AssessmentsProtein S deficiency
Protein S deficiency
USMLE® Step 1 style questions USMLE
A 43-year-old woman comes to the emergency department because of sudden-onset dyspnea. Her medical history is relevant for varicose veins in lower extremities, controlled diabetes mellitus, and 30 pack-year smoking history. The patient currently takes metformin and pioglitazone. Upon further questioning, the patient mentions that her sister died at 35 because of a pulmonary embolism. Physical exam shows clammy skin and diaphoresis, S3 gallop, erythema over varicose veins in her left leg. Her temperature is 37.8°C (100.04°F), pulse is 111/min, respirations are 18/min, blood pressure is 130/60 mmHg. She is heparinized to treat the suspected pulmonary embolism and started on a long-term prophylactic agent. Shortly after, the patient's clinical condition deteriorates (see image below).
Which of the following abnormalities is the most likely cause of these findings?
Protein C and S are two anticoagulation proteins that inactivate coagulation factors Va and VIIIa in the coagulation cascade. This means they act like brakes on coagulation, limiting clot formation and preventing clots from growing too big. So when either of these proteins is deficient, it leads to a hypercoagulable state, meaning a person is at increased risk of developing a clot that could block blood flow. The most common places for such clots to develop are in the deep veins of the legs and in the vessels that carry de-oxygenated blood through the lungs.
Normally, protein C and protein S are 2 of many proteins or enzymes that regulate the complex process called hemostasis. This is where a solid clot forms in the flowing, liquid blood to plug the defect in a damaged blood vessel. It has two steps; Primary hemostasis involves the formation of a platelet plug at the site of injury, and secondary hemostasis involves coagulation, where several clotting factors come into play to form a fibrin mesh over the platelet plug to reinforce it, and form the blood clot. The main role of protein C and protein S is to prevent excess coagulation, or fibrin formation, during secondary hemostasis.
Protein C and S prevent excess coagulation by interacting with several other proteins involved in a complex system of checks and balances. So, it starts with a protein called thrombomodulin, which is on endothelial cells that line our blood vessels, and together with thrombin, they form a complex that also includes protein C and protein S. When protein S joins this complex, this activates the proteolytic site of protein C, which cleaves and inactivates active factor V, a cofactor for factor X in the common pathway, and VIII, a cofactor for factor IX in the intrinsic pathway. The factor V degradation product also binds to this complex and further enhances its ability to cleave more active factor V and active factor VIII. By inhibiting both the intrinsic and common pathway, less fibrin is produced and coagulation slows down dramatically.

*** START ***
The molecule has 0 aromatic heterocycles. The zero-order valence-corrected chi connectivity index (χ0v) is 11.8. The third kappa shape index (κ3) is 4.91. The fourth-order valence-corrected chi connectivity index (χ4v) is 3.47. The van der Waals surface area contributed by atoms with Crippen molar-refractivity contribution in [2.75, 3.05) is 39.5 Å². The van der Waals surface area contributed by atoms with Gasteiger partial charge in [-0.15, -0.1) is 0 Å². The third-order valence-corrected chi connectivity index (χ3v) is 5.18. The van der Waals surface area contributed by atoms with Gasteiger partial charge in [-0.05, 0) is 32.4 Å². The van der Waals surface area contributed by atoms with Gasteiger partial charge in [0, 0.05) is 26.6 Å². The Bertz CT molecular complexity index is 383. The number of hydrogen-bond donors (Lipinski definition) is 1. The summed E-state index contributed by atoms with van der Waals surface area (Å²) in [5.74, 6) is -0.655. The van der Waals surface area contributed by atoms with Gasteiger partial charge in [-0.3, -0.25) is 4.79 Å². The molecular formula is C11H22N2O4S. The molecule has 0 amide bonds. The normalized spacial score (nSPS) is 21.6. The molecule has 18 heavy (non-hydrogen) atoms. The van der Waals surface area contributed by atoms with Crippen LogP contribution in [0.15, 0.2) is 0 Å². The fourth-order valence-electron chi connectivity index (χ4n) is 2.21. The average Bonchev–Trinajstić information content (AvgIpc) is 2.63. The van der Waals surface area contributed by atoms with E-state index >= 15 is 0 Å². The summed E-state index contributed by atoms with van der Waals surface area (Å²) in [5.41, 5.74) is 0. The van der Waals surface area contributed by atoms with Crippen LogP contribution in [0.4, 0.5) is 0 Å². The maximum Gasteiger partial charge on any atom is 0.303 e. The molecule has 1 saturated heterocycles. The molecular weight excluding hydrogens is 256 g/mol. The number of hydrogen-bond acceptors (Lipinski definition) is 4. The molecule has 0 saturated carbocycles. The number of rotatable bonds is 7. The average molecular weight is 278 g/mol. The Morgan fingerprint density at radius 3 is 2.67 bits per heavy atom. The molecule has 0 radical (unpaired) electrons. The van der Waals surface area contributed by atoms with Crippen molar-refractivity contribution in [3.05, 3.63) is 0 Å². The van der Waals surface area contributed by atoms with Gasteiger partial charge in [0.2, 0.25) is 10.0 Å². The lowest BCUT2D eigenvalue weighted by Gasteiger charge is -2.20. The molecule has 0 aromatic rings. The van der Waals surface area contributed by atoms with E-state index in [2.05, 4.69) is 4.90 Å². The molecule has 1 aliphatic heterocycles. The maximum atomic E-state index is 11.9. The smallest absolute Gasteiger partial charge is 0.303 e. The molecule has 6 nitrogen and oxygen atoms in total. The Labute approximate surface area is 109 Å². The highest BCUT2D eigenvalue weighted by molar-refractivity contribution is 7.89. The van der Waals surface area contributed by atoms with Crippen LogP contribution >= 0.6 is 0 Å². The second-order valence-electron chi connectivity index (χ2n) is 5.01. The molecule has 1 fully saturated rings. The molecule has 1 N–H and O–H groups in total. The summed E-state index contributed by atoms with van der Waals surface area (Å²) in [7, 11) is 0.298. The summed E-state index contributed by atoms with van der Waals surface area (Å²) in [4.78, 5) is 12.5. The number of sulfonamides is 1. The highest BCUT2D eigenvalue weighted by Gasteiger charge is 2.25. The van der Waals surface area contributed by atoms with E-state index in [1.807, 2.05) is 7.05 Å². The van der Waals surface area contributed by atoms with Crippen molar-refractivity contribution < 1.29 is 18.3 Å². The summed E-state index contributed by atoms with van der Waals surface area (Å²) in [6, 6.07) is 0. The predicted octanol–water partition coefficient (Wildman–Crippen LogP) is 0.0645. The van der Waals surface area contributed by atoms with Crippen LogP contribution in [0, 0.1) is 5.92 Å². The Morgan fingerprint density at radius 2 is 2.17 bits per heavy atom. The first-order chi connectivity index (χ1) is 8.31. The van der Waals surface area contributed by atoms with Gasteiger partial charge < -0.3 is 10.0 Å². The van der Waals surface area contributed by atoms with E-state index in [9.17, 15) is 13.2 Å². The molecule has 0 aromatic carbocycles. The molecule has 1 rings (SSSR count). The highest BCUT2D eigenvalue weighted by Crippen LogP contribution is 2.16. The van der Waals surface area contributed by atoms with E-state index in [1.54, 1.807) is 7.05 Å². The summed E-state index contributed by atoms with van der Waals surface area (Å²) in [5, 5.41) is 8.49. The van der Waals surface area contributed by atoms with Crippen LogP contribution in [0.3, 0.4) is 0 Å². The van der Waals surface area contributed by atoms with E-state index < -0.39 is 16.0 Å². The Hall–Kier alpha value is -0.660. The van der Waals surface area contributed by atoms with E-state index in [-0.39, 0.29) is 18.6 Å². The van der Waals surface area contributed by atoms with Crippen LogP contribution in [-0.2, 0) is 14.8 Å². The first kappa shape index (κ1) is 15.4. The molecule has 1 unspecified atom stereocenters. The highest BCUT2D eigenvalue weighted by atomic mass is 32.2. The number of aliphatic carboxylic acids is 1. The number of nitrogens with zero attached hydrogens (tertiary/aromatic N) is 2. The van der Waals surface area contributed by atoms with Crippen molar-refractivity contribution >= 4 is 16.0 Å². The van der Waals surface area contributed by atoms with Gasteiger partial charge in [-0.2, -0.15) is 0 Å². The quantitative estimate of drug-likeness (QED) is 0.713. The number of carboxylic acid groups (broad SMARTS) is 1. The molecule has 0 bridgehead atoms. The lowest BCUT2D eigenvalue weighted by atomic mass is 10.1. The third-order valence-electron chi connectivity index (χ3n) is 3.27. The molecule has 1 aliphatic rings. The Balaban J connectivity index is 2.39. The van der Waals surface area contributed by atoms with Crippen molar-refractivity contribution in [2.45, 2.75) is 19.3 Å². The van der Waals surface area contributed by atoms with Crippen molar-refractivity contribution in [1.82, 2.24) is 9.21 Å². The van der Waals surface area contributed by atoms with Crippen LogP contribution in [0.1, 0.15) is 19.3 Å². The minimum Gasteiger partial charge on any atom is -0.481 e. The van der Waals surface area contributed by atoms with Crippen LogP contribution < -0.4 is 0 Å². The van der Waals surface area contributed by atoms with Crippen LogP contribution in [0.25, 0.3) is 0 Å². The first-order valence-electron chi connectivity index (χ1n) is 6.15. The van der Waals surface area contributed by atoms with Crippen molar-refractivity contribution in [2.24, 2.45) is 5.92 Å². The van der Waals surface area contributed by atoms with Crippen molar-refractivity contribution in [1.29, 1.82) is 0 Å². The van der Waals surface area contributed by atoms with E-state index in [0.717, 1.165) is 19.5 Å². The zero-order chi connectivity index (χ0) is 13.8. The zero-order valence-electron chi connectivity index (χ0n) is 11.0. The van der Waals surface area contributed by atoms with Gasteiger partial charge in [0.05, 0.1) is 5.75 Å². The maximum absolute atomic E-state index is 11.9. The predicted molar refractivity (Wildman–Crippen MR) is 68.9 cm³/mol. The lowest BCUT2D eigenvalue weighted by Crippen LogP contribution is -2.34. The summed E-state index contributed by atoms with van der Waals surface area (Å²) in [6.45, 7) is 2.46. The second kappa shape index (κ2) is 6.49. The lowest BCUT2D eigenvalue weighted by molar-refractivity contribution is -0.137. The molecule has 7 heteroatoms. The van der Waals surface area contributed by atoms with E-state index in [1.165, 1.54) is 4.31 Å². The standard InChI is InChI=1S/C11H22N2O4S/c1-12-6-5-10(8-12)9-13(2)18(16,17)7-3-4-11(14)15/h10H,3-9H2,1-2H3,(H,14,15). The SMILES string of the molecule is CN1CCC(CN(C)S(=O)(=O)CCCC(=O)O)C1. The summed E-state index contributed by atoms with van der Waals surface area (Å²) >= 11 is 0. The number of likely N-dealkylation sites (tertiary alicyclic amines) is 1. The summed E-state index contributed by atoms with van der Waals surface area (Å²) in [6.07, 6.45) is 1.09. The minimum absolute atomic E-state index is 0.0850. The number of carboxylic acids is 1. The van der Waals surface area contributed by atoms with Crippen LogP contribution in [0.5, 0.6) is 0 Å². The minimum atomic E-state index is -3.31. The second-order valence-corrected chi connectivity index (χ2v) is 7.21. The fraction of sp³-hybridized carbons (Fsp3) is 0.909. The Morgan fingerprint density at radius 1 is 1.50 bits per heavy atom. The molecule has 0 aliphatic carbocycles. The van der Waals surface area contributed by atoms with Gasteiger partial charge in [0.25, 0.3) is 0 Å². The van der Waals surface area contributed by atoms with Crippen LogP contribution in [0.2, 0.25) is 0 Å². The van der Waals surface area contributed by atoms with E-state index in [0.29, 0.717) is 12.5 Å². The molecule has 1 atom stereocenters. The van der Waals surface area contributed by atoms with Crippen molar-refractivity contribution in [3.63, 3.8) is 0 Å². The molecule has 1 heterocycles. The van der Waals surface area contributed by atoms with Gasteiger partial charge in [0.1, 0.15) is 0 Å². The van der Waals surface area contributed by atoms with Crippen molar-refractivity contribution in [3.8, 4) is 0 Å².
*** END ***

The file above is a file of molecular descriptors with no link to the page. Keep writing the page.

So, in people with protein C and S deficiency, the thrombin-thrombomodulin complex can’t cleave and inactivate factors V and VIII. This increases circulating factor V and factor VIII levels, and “tips the scale” toward coagulation, putting them at increased risk for thrombosis, or developing blood clots. This usually occurs in the deep veins of the legs or in the pulmonary arteries that carry deoxygenated blood from the heart to the lungs.
There are two types of familial, or congenital, protein C and S deficiency; both are inherited in an autosomal dominant manner. Type I disease is when there’s not enough protein C or S, so that’s a quantitative defect. Type II disease, however, is a qualitative defect, because enough protein C or S are made, but the proteins don’t function properly. There are also acquired forms of protein C or S deficiency, like impaired production as seen in patients with liver disease or in patients taking warfarin, also called coumadin. Another cause is excessive urinary loss of these proteins which can happen in people with nephrotic syndrome.